Looking at intentionality: I decided not to regularize the speech for readers of The Sailor’s Rest. Instead, I determined to place all in the same position as Fitzwilliam Darcy, Elizabeth Bennet, and Anne Elliot. Our leads had only two months in the company of pigtailed men who hailed from Wales, Virginia, Ireland, Scotland, and every corner of England. They did not have enough time to develop a filter to reorganize what they heard.

You read what I believe the gentry heard—or at least my best interpretation of speech from 220 years ago. I wondered just how much of the cant Elizabeth “got” when she stood in the inn’s dining parlor listening to Sarah Small, Nate Wilkinson, and Gunner Hastings testify. Then, two months later, how easy was she in hearing the sailors talk?This makes their interaction with those who crewed the ships more authentic and meaningful.

In the end, our heroes were able to understand the true meaning of the words spoken by the hundreds keeping them alive.


Please enjoy this excerpt from The Sailors Rest, available in Kindle e-book, on KindleUnlimited, and in paperback.


This excerpt from The Sailor’s Rest, ©2023 by Donald P. Jacobson, is published in the United States of America. Reproduction prohibited.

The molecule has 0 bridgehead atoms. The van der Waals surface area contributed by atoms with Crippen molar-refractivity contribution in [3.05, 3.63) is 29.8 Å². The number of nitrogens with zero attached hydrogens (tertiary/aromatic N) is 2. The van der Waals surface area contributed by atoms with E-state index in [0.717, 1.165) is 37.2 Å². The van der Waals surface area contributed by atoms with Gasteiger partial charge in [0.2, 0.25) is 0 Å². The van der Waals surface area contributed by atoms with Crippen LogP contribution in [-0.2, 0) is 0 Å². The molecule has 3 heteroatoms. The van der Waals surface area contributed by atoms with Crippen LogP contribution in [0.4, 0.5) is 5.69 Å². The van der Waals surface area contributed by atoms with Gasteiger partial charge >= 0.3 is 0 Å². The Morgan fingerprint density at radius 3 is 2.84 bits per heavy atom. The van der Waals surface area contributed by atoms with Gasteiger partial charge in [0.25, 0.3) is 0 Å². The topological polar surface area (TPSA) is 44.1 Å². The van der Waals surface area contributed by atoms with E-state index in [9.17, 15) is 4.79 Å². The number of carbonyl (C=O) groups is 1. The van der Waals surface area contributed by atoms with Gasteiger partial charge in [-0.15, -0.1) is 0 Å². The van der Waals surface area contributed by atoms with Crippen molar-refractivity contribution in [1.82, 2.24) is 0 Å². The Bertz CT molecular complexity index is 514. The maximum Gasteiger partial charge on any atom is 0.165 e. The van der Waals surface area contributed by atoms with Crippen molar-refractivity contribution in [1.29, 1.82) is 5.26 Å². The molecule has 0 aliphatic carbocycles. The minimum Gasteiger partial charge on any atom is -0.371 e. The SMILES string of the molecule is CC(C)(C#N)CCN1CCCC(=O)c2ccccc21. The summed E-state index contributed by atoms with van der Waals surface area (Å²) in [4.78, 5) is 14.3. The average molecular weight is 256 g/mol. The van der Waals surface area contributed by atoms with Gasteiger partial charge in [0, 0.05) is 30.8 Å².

From Chapter 13

An excitement, previously unfelt by any of the searchers, pervaded the dining parlor. Elizabeth could feel the energy as, hand-in-hand with Anne, she followed Mrs. Croft and Sir Walter into the private room. Anne sensed it—or at least the Somersetshire lass detected something—because she squeezed Elizabeth’s fingers.

As the eleven had become twelve, quarters could not have been closer. Elizabeth stood on tiptoes to watch the tableau as all leaned toward the momentary center of their world. The old hand, now identifiable by the naval queue trailing down his back, stopped before the pair of general officers, straightened, yanked off his greasy cap, and knuckled his brow when he saw Croft’s epaulets. The bodies between Elizabeth and the fireplace muffled the admiral’s gentle rumble. Whatever Croft had said led Tomkins to drag a chair toward the hearth, moving the witness box into more friendly climes. The old mariner dropped into the seat, coals warming his wasted figure. Foote pushed a foaming tankard between the sailor’s gnarled fingers. Pewter tipped back, and his apple bobbed.

Where Croft had taken the lead earlier, he ceded this portion of the meeting to Fitzwilliam, stepping aside to read a message, its quarto-sized sheet scored by deep folds. Elizabeth could not see the message, removed as she was with the table between her and the admiral. However, Sophie stood to her husband’s right and leaned her cheek against his arm as she read the note.

“Sergeant Wilson,” Fitzwilliam silkily said, “I thought we had completed our interrogations. Yet here you and Tomkins present another to give testimony, although I must admit that you are acting differently with this fellow than the chair’s previous occupant. Perhaps you might explain.”